- B.S., 1997, Texas A&M University, Molecular and Cell Biology.
- Ph.D., 2002, UT Southwestern Medical Center, Molecular Biophysics.
- Postdoctoral research: The Rockefeller University.
Joined the department in 2009.
College Station, TX 77843-3474
Interdisciplinary Life Sciences Building
Interdisciplinary Life Sciences Building
|Information Processing In Biological Systems
Intracellular signaling relies on the efficient transfer of information between proteins. For example, the activation of G-protein coupled receptors by small peptides, other proteins and even photons triggers a cascade of protein-protein interactions that culminates in a single signaling output, such as transcription. Many protein families have evolved to recognize diverse substrates at distinct sites, which allows them to combine multiple sensory inputs to generate highly integrated responses. How can one decipher the molecular origins of these two distinct aspects of information processing by proteins – the recognition of substrates and their integration into a single output?
We previously developed and experimentally validated an approach that exploits compensatory mutations appearing in homologous protein sequences to infer functional interactions among residues. When these interacting sets of amino acids are mapped onto the structures of allosterically regulated proteins, such as GPRCs and globins, they often form spatially contiguous networks of residues that radiate from active sites to points of allosteric regulation. We hypothesize that these networks of functionally interacting residues operate as conduits for information flow in proteins and that their surface termini are hot spots for the evolution of novel substrate recognition.
We are currently testing this hypothesis in the context of two complementary model systems:
- Hedgehog processing domains to understand how diverse substrates, such as cholesterol or polypeptides, are recognized and processed by a conserved protein fold and catalytic mechanism.
- Ion channels to explore how multiple distinct regulatory signals are sensed and integrated into a cohesive output.
An understanding of signal integration and substrate recognition, together with knowledge of the constraints they impose on one another during evolution, should reveal fundamental aspects of information processing by proteins. Principles learned from these studies could be used to create allosterically regulated proteins for nanotechnology, to generate enzymes that recognize non-native substrates, and to understand protein-signaling diseases.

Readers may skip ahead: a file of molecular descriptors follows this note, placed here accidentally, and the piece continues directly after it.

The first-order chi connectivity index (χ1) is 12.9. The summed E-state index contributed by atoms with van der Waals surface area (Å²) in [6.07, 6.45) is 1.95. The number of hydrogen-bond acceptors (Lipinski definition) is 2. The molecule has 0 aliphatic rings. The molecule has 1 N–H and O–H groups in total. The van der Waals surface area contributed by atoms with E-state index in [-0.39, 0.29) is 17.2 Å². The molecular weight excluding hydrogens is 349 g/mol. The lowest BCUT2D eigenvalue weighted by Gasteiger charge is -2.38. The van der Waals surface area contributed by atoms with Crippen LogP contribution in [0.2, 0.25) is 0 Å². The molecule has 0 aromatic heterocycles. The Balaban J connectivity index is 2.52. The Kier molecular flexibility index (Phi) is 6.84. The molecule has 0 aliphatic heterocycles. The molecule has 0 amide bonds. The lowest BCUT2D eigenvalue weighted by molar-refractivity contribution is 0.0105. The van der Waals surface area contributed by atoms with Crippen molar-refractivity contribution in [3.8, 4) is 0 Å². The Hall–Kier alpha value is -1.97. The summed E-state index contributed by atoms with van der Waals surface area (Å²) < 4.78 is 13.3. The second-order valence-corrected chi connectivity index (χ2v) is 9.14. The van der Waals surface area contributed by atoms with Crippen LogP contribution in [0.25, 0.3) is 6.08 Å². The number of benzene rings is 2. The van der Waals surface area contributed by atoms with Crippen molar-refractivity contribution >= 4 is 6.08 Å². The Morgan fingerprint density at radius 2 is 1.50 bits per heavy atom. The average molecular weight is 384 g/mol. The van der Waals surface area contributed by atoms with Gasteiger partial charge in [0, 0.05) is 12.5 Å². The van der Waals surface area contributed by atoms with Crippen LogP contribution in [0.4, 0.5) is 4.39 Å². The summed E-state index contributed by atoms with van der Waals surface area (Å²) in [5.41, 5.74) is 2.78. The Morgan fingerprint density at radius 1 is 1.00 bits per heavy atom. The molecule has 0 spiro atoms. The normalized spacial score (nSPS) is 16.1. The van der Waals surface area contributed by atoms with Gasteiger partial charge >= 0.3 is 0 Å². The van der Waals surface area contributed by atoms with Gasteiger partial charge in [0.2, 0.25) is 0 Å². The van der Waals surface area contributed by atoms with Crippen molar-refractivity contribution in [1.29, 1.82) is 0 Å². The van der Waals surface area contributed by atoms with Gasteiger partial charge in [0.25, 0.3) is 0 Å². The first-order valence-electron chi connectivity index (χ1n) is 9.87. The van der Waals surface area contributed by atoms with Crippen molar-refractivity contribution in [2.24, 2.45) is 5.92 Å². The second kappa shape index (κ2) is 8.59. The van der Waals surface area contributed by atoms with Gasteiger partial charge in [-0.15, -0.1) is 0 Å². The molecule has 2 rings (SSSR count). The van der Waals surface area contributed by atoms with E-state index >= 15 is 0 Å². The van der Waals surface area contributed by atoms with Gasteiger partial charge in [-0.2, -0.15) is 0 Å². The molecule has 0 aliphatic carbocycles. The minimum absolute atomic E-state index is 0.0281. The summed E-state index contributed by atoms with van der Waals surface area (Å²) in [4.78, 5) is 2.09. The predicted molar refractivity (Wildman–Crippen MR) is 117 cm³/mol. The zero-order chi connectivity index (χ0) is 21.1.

- Huang H, Levin EJ, Liu S, Bai Y, Lockless SW & Zhou M (2014) Structure of a membrane-embedded prenyltransferase homologous to UBIAD1. PLoS Biol 12:e1001911 Full text
- Liu S & Lockless SW (2013) Equilibrium selectivity alone does not create K+-selective ion conduction in K+ channels. Nat Commun 4:2746 Full text
- Liu S, Bian X & Lockless SW (2012) Preferential binding of K+ ions in the selectivity filter at equilibrium explains high selectivity of K+ channels. J Gen Physiol 140:671-9 Full text
- Lockless SW & Muir TW (2009) Traceless protein splicing utilizing evolved split inteins. Proc Natl Acad Sci U S A 106:10999-1004 Full text
- Lockless SW, Zhou M & MacKinnon R (2007) Structural and thermodynamic properties of selective ion binding in a K+ channel. PLoS Biol 5:e121 Full text
- Socolich M, Lockless SW, Russ WP, Lee H, Gardner KH & Ranganathan R (2005) Evolutionary information for specifying a protein fold. Nature 437:512-8 Full text
- Vergani P, Lockless SW, Nairn AC & Gadsby DC (2005) CFTR channel opening by ATP-driven tight dimerization of its nucleotide-binding domains. Nature 433:876-80 Full text
- Hatley ME, Lockless SW, Gibson SK, Gilman AG & Ranganathan R (2003) Allosteric determinants in guanine nucleotide-binding proteins. Proc Natl Acad Sci U S A 100:14445-50 Full text
- Süel GM, Lockless SW, Wall MA & Ranganathan R (2003) Evolutionarily conserved networks of residues mediate allosteric communication in proteins. Nat Struct Biol 10:59-69 Full text
- Lockless SW & Ranganathan R (1999) Evolutionarily conserved pathways of energetic connectivity in protein families. Science 286:295-9 Full text